There’s a lot of chatter on various different social media platforms today about ‘equality’. Generally, equality is defined as equal opportunity for women, LGBTI, cultural or religious groups. Strong advocacy and decades of organising have given these groups a voice, and raised awareness of the issues. People still rage against inequality, rightfully so, and talk of the glass ceiling, and lobby for better work opportunities.
But do a google search on the term ‘disability employment policy private sector Australia’, and for the first ten pages of results you’ll find two things; government diversity policies – necessitated by Australia’s signature on the United Nations Covenant on Human Rights, and supported employment providers in Australia.
Ironically, those with the strongest policies on disability employment – the public sector – seem to be losing the ability to employ people with disability, with Australian Government employment statistics showing a dismal participation rate, which has dropped alarmingly in the last decade.
But, back to the search engine - it’s not until the tenth Google results page or later that you’ll find some of our more progressive Australian private sector employers with specific inclusion strategies for people with disability.
While diversity policies exist in the private sector, the definition of ‘diversity’ is often vague, and acknowledges the minority groups with strong lobbying activists, LGBTI, multicultural and religious groups.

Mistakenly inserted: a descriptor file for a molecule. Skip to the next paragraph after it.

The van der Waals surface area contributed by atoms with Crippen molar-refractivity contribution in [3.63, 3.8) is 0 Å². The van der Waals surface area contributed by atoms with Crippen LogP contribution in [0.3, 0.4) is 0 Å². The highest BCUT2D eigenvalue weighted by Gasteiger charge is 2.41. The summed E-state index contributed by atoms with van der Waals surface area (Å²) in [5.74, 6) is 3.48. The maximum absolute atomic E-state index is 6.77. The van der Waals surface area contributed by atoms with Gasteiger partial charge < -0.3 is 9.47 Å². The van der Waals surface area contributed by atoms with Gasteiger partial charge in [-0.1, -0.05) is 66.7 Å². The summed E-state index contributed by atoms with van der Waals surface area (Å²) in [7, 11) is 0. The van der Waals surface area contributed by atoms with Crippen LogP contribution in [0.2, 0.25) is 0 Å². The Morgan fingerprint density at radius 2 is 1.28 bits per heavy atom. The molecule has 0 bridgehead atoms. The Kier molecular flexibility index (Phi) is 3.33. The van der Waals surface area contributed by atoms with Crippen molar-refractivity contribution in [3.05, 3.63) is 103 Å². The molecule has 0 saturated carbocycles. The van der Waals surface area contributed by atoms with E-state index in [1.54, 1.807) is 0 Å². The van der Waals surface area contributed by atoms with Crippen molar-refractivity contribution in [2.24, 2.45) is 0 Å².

Disability is sometimes missing entirely.
Why is that?
The public sector and political approach to disability employment relies heavily on the not-for-profit ‘supported’ employment model. This model uses subsidies from the Australian Government to fill roles and ensure adaptive technology, workplace modifications and training are undertaken prior to placing a person with a disability in employment. This is a valuable, and necessary part, of disability employment in Australia’s public, private and community sectors.
But it’s only partly the answer. And it’s expensive, and relies on an employer being ready to ‘adapt’ to a person with disability working for them. With a lack of awareness in diversity policies, or no diversity policies at all, disability employment participation rates have little to no chance of improving from the current unemployment rate for people with disability. Seventy five per cent of people with disability in Australia don’t need supported employment, aren’t covered by the NDIS, and have skills ranging from post-graduate degrees through to Certificate IV’s, and many – who acquire disability in their lives, have a great deal of work experience prior to incurring disability.
What should we change?
There’s really only one thing that needs to change. We all do it. We all check our work emails from home, or finish off that proposal or tender from home, or work on our graphic design or publication from home to stay on track. We might keep it a secret, but we all do it. Most of us can log in from home, and we can’t help ourselves.
It’s called telework, and it’s the easiest adaptation anyone needs to make to improve disability employment participation rates.